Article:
The status of your skin health is to a large extent a reflection of your lifestyle. Everything we put in our body, from carrots to tobacco smoke, affects your skin. That is why some lifestyle habits can cause premature skin aging and result in unhealthy skin. Our lifestyle is thought to account for 75% of our skin status, while our genes account for a mere 25%. Because of the huge impact, your lifestyle has on your skin, we have put together a science-based guide that will hopefully help you in creating positive lifestyle habits for your skin.
Several skin disorders, such as vitiligo, psoriasis, and eczema, are worsened by stress. In studies made to investigate how stress affects the skin, it has been observed that people suffering from acute stress have less moisture in their skin. Studies of people going through a divorce and of students with exam stress have also shown that the skin heals more slowly, the negatives stress is causing a defect in the barrier function. Stress isn’t good for the brain, the heart, the stomach, and skin is not an exception from other human organs.
Mindfulness is often recommended as the perfect antidote to stress. There are studies of the impact it can have on the skin and one study even shows that mindfulness can help wounds heal better. In this study, small wounds were made in participants’ arms, after which they were divided into two groups. The half who took part in mindfulness therapy for eight weeks healed better than the half who received no therapy at all. Some scientists advocate mindfulness as a therapy for patients with anything from acne to psoriasis and vitiligo. However, it’s a long way from observing positive effects from mindfulness to the conviction that it can be used to treat an autoimmune illness such as psoriasis.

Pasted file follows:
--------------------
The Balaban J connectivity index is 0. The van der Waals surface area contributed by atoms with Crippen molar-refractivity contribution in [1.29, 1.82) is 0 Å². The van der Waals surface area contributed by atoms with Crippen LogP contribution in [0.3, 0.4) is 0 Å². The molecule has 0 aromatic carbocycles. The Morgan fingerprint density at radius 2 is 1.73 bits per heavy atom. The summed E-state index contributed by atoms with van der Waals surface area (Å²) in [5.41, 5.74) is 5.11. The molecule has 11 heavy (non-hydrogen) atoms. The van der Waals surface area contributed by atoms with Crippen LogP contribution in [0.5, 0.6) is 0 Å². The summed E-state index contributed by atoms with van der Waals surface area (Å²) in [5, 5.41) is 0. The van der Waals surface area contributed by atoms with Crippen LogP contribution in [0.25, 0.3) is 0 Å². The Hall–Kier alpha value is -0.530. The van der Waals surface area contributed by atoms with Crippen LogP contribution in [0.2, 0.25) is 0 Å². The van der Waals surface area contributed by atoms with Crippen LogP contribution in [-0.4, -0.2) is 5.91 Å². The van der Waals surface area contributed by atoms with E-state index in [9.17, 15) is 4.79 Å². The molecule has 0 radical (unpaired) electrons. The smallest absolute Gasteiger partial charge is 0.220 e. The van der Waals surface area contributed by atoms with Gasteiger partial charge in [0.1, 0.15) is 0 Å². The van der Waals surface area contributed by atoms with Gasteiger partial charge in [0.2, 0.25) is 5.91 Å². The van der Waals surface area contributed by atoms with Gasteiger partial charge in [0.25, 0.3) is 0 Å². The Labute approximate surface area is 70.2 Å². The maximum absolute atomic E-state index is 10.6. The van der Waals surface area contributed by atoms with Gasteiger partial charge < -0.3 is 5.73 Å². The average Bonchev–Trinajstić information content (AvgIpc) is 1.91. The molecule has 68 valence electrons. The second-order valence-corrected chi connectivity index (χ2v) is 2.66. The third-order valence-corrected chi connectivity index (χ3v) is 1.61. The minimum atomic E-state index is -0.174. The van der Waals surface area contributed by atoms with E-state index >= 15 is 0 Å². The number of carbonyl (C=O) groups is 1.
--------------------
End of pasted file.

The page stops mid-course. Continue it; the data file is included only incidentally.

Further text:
Is exercise good for our skin? In Canada, skin scientists brought together about 30 volunteers of both sexes, aged between 20 and 84, to study the impact of exercise. About half of the participants were physically active, engaging in at least three hours of moderate or demanding physical activity a week, while the rest were inactive, spending less than an hour a week exercising. As the researchers wanted to look at skin that hadn’t had much sun exposure, they opted for taking samples from the volunteers’ buttocks. Samples from all participants were examined under the microscope and showed that both men and women over 40, belonging to the group that exercised frequently, were found to have a noticeably thinner and healthier skin in the outermost layer, while both epidermis (first layer) and dermis (second layer) were thicker and denser.
Sleep is key for healthy skin! Why? The hormone which makes our skin healthier through sleep is melatonin. Melatonin is a multi-faceted hormone – but above all, it’s an effective sleep hormone. It makes us tired and helps us fall asleep more easily. It also works as an antioxidant and is one of the factors that counteract aging. Melatonin levels rise in the evening as darkness falls and while we’re asleep, melatonin is busy repairing the damage done to our skin, such as damage caused by the sun. It also boosts the immune system. People who sleep too little or who sleep in a room that’s too light, often have low melatonin levels in the bloodstream. This condition can lead to apathy, fatigue or even depression. Melatonin is in some markets sold in skin creams claiming that it has an anti-aging effect. However, few clinical studies show it has any such impact.
In a small-scale Italian study of just over 30 women aged over 55, melatonin cream was applied to one side of each participant’s face over a three-month period. The skin on the melatonin side was found to be better hydrated, to have fewer wrinkles and to be both firmer and smoother.